What is in this article?:
- The drug culture: societal, economic toll remains high
- Marijuana a major problem
- Crime and violence increase
- Other drug problems
“Today, most seventh and eighth graders can tell you what are most of the drugs in circulation, and unfortunately, some speak from personal experience," says Jimmy Nichols, Mississippi Bureau of Narcotics. "I know several instances of eighth graders being jailed on drug charges." In a medication-oriented society, the problem isn’t just kids, he says. “A while back, we caught a nurse who was taking up to 35 to 40 hydrocodone tablets per day — she was stealing them from the hospital. Would you want someone in a critical position like that caring for you or your loved ones? Would you want your farm employee taking a lot of pills and driving one of your grain trucks on the highway, or operating a $250,000 combine?”
JIMMY NICHOLS, from left, Mississippi Bureau of Narcotics, Jackson, Miss., discusses the state’s drug control operations with Hamp Smith and Sam Laird, both from Brookhaven, Miss., and Larry Sasser, Bogue Chitto, Miss.
Crime and violence increase
With drugs, he says, there is the inevitable increase in crime, and violence. “A lot of the people involved in the distribution of marijuana are incredibly violent. We’ve seen people put through wood chippers, decapitated, or otherwise gruesomely murdered. Even in my military tours, I’d never seen anything like it.
As bad as today’s marijuana is, Nichols says, other commonly available drugs can be worse.
“Methamphetamine is without a doubt one of the most destructive drugs I’ve seen in my career. I can’t begin to tell you how it has ravaged individuals, families, and communities. I can’t begin to recall how many kids, from babies on up, that we’ve taken out of meth labs, where their mom and dad were cooking the stuff. It turns your stomach. There’s hardly anyone today anyone who doesn’t know a family member or friend or someone in school or the community who’s been hooked on meth — one of my best friends got 15 years in the state penitentiary on a meth charge; it broke my heart.”
Meth manufacturing and the crime associated with it have been graphically depicted in the TV series “Breaking Bad,” but Nichols says, the reality of the lives ruined, or ended, by the drug is perhaps worse, because it is so easily made.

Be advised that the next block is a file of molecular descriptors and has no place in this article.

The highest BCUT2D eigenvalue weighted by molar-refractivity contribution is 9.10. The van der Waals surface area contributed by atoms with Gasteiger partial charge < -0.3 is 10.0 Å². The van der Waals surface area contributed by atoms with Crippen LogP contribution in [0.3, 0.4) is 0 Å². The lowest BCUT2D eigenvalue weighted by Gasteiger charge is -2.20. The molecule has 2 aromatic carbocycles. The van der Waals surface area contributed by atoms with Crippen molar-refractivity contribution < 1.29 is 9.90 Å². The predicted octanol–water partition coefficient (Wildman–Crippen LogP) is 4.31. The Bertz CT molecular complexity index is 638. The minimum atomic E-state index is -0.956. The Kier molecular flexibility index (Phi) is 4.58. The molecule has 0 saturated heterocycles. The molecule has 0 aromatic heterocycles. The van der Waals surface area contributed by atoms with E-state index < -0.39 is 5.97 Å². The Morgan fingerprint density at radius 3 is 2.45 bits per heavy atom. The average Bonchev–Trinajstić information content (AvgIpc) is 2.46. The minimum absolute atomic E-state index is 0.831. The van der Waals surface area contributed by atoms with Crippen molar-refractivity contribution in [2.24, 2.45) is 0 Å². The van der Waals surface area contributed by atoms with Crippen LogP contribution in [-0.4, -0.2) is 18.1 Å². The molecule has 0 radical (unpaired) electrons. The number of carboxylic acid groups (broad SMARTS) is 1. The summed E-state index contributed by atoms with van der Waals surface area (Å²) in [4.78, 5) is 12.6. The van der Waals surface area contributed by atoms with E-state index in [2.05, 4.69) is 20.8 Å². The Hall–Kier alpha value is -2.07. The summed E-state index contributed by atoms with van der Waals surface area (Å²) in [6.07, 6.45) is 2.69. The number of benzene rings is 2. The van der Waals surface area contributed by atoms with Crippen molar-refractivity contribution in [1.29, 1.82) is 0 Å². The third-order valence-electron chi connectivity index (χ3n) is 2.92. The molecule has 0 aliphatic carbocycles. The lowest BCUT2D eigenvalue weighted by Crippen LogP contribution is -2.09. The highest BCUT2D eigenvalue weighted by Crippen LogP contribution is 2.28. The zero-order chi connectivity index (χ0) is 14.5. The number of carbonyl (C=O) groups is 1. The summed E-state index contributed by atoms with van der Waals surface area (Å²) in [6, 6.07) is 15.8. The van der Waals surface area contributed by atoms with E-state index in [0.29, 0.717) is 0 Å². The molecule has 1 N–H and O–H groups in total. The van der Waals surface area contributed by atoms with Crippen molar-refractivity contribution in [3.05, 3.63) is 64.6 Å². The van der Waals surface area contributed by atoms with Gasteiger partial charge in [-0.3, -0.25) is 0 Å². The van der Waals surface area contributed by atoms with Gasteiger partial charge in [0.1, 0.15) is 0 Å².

“People think you need a big laboratory or chemical operation. Not so. All you need is a large soda bottle, some cold medication, some fertilizer (ammonium nitrate), Red Devil lye, ether (starter fluid), water, lithium (from camera batteries), table salt, hydrochloric acid or other acid, and you’ve got a ‘shake-and-bake’ one-pot cooking lab.
“It is extremely dangerous, not only for those cooking, but for those cleaning up after an arrest. It requires fire-resistant suits, masks, and other protective gear. These soda bottle ‘labs’ are very volatile and can explode in a great burst of fire, causing major burns, even death.”
Farmers have not been immune from the proliferation of meth production. Anhydrous ammonia can be used as one of the ingredients, and many farmers have had their storage tanks damaged by meth cookers, who risk serious injury to themselves when stealing the caustic fertilizer.”
Many of the Mississippi farm thefts were by meth cookers from Arkansas coming across river bridges at Helena, Greenville, and Vicksburg.
Mississippi, in 2010, became only the second state to pass a law banning over-the-counter sales of cold medications containing ephedrine/pseudoephedrine. Two years after passing the landmark legislation, the number of meth-related incidents had declined more than 70 percent, and the number of drug-endangered children taken from meth labs had dropped nearly 80 percent.”
But says Nichols, when Mississippi’s law became effective, “The meth cookers started going to neighboring states to buy the cold meds. We stationed people at stores just across the state line, checking Mississippi vehicle tags, and monitoring the drivers making purchases of cold medicine.
“When they came back across the state line, they were stopped by interdiction officers. Four of first five vehicles we stopped had active cooking under way in their cars — potential explosions going down the highway. One guy who was cooking in a store parking lot was killed when his ‘lab’ exploded. Imagine if you’d been walking by the vehicle when that happened.”
Highly addictive, Nichols says meth is a physically destructive drug. “Continued use causes rapid aging, horrible sores, paranoia, infections; if smoked, it causes meth mouth — the hot vapors destroy teeth and gums.”